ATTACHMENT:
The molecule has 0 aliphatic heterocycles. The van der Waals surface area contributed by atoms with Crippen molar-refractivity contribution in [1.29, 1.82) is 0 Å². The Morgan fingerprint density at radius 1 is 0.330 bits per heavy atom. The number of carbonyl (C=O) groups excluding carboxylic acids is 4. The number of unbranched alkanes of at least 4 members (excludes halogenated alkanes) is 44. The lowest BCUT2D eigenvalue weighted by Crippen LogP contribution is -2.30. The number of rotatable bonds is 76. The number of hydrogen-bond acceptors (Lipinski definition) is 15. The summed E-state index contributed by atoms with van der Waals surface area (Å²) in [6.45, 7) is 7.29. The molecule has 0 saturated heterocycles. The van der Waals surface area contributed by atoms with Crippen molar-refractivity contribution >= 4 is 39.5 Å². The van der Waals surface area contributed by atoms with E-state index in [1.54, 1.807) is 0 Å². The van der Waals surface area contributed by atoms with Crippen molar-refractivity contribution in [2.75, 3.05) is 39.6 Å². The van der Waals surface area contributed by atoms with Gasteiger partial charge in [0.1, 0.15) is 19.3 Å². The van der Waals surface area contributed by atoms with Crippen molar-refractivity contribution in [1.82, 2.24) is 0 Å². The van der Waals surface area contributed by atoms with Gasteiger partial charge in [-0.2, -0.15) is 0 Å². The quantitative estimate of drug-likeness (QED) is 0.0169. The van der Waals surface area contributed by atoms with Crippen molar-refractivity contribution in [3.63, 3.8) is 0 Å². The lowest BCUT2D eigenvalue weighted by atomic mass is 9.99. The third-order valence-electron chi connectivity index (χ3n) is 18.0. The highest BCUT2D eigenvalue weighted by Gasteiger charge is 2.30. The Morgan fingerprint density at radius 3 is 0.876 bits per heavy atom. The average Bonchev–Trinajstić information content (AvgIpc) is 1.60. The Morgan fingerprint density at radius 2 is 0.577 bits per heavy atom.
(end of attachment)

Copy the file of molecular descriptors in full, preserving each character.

The molecule has 0 aliphatic heterocycles. The van der Waals surface area contributed by atoms with Crippen molar-refractivity contribution in [1.29, 1.82) is 0 Å². The Morgan fingerprint density at radius 1 is 0.330 bits per heavy atom. The number of carbonyl (C=O) groups excluding carboxylic acids is 4. The number of unbranched alkanes of at least 4 members (excludes halogenated alkanes) is 44. The lowest BCUT2D eigenvalue weighted by Crippen LogP contribution is -2.30. The number of rotatable bonds is 76. The number of hydrogen-bond acceptors (Lipinski definition) is 15. The summed E-state index contributed by atoms with van der Waals surface area (Å²) in [6.45, 7) is 7.29. The molecule has 0 saturated heterocycles. The van der Waals surface area contributed by atoms with Crippen molar-refractivity contribution >= 4 is 39.5 Å². The van der Waals surface area contributed by atoms with E-state index in [1.54, 1.807) is 0 Å². The van der Waals surface area contributed by atoms with Crippen molar-refractivity contribution in [2.75, 3.05) is 39.6 Å². The van der Waals surface area contributed by atoms with Gasteiger partial charge in [0.1, 0.15) is 19.3 Å². The van der Waals surface area contributed by atoms with Crippen molar-refractivity contribution in [1.82, 2.24) is 0 Å². The van der Waals surface area contributed by atoms with Gasteiger partial charge in [-0.2, -0.15) is 0 Å². The quantitative estimate of drug-likeness (QED) is 0.0169. The van der Waals surface area contributed by atoms with Crippen molar-refractivity contribution in [3.63, 3.8) is 0 Å². The lowest BCUT2D eigenvalue weighted by atomic mass is 9.99. The third-order valence-electron chi connectivity index (χ3n) is 18.0. The highest BCUT2D eigenvalue weighted by Gasteiger charge is 2.30. The Morgan fingerprint density at radius 3 is 0.876 bits per heavy atom. The average Bonchev–Trinajstić information content (AvgIpc) is 1.60. The Morgan fingerprint density at radius 2 is 0.577 bits per heavy atom.